As always, the tracks reviewed can be found in our spotify playlist, found here.
PinkPantheress - I must apologise
PinkPantheress is an artist that has been gaining increased traction in pop culture as of late due to her string of critically acclaimed releases over the past year. I must apologise is no exception to that trend. Although the track is less than two minutes long, which is not unusual for PinkPantheress, it is packed with a copious amount of sonic diversity, packaged within a bite of drum and bass inspired electronic pop. Her sound can be likened to that of Aphex Twin in parts, with added calm, high pitched vocals that cut through the barrage of subtle lo fi synth and sub bass. The sample use of Crystal Waters ‘90s hit Gypsy Woman is another clever component that gives the song a pleasantly spacey retro vibe. The track is set to be featured on the artist’s debut album, to be released 15 October.
Muroki - Surfin’
Muroki brings a lighthearted and funk-laden feel to his new track Surfin, which juxtaposes the rather dark lyrical content found within it. The song is built around a simple but effective bassline and slightly shuffling drums, which gives a faux sense of happiness alongside the artist’s poppy voice, which vocalises the struggle that a person who is homeless may feel. The lyrics are cleverly written, and although straightforward, paint a vivid picture of how a homeless person would feel day to day, the coldness of sleeping on the streets at night, the embarrassment of asking friends to use their couch, and the feeling of hunger. The track is written in a way that keeps this substance in the forefront, without overbearing the listener. It still allows for the track to be enjoyed in a pop sense, describing a subject that is anything but easy to digest in a way that is immersive, informative, and personal.
Koffee - West Indies
Rising R’n’B star Koffee has recently released the track West Indies, an energetic affair that is a love letter to the culture that has made her. The track is a club hit for sure, abundant with tasteful synth, heavy electronic bass, and an afrobeat rhythm. “Put some passion into this,” Koffee explains, urging listeners to take pride in where they come from in a celebration of West Indian culture. The musician often uses West Indian slang, which brings about an indigenous aspect of the music that adds further to its authenticity. Frankly, the track sounds like a load of fun, and Koffee has a sound that although takes from classic Caribbean music, still stands on its own and has its own vibrant personality.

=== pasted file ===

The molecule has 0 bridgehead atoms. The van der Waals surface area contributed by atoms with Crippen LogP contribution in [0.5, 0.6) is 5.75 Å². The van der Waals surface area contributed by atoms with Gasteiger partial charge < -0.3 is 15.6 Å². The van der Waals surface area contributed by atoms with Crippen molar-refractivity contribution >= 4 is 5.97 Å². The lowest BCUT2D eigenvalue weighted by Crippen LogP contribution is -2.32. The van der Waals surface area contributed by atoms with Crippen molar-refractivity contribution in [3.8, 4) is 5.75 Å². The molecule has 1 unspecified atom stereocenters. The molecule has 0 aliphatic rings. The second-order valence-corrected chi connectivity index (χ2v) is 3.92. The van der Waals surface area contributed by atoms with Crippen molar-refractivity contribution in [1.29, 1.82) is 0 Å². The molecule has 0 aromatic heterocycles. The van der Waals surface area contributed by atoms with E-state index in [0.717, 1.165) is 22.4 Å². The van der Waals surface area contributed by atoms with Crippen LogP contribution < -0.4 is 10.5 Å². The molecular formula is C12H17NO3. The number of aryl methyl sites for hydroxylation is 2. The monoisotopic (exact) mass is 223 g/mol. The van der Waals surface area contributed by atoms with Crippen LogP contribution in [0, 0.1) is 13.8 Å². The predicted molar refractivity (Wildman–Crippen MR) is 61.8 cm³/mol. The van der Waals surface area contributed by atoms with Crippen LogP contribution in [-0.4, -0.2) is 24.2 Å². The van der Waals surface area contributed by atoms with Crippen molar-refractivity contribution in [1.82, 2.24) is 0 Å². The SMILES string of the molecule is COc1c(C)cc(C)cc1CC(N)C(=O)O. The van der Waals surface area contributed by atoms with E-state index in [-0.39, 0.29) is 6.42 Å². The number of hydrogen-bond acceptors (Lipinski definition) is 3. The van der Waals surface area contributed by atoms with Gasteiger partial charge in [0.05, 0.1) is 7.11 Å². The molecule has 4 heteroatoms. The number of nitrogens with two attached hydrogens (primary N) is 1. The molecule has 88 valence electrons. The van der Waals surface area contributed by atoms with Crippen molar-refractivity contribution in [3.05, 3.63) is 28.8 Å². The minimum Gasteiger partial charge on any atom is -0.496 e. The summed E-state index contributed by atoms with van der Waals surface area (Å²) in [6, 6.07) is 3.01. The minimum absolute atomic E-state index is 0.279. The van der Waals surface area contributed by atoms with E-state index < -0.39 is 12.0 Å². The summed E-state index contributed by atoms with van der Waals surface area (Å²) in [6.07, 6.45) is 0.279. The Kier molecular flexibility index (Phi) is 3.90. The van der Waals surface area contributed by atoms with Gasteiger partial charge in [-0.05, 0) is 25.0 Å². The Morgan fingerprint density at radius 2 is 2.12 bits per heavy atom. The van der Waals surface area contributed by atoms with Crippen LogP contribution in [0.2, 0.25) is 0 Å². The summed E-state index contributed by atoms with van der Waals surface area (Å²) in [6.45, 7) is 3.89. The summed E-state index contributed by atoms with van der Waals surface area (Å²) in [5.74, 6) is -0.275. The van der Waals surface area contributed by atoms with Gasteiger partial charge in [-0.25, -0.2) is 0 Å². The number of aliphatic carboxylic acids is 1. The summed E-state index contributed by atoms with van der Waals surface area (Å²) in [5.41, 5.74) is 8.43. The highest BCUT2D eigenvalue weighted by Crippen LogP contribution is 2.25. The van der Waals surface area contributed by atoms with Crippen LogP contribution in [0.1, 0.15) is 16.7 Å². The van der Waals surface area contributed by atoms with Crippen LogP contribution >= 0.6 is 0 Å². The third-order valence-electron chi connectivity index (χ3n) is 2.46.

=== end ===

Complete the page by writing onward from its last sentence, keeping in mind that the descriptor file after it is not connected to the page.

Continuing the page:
Cktrl - Zero (ft. Mereba)
One of the more subtle tracks reviewed this week, Cktrl’s Zero is an almost ambient experience, utilising minimal synth alongside dissonant clean guitar licks and a muffled beat. Joining Cktrl in the track is Mereba, who lends her unique blend of folk and R’n’B to the track, in a way that is sultry and reserved yet completely engaging. The same can be said of the track’s use of guitar. Although instrumentally the song doesn’t have as many components, this allows for the guitar to breathe, and it has ample space amongst the rolling ambient synth in the backdrop. Towards the end of the track this subtle guitar gets far more immediate, and more complex, before evolving into a pleasant saxophone solo that sees out the end of the song. The track is an experience that highlights the space between the instruments perfectly, and is more of an artistic statement than a pop hit, it is thoroughly enjoyable and intriguing to listen to.
Masego, Big Boi, JID - Garden Party
Masego has returned, after initially finding fame working with artists such as FKJ and Tom Misch, the singer has recently teamed up with rappers Big Boi and JID in their song Garden Party. Another relaxed affair, the track starts off with a cheeky intro that sets the tone of the song. It is laid back, jokey, and a little laddish, but in a way that is tasteful and suits the chemistry of the artists involved. Garden Party seems to imbue a similar R’n’B and hip-hop hybridity to its sound, echoing that of Bone Thugz-n-Harmony or classic ‘90s artists. The song doesn’t sound dated though, with crisp and subtle production complementing each artist’s feature. The song is layered with multiple instruments, notably, a saxophone that follows a recurring “Nanana” refrain that is particularly enjoyable. Both rappers JID and Big Boi perform excellently on the track too, showcasing impressive lyrical chops whilst still sticking to the laid-back style of the song. This track seems to showcase some of the last remnants of that summer feeling, and does it well.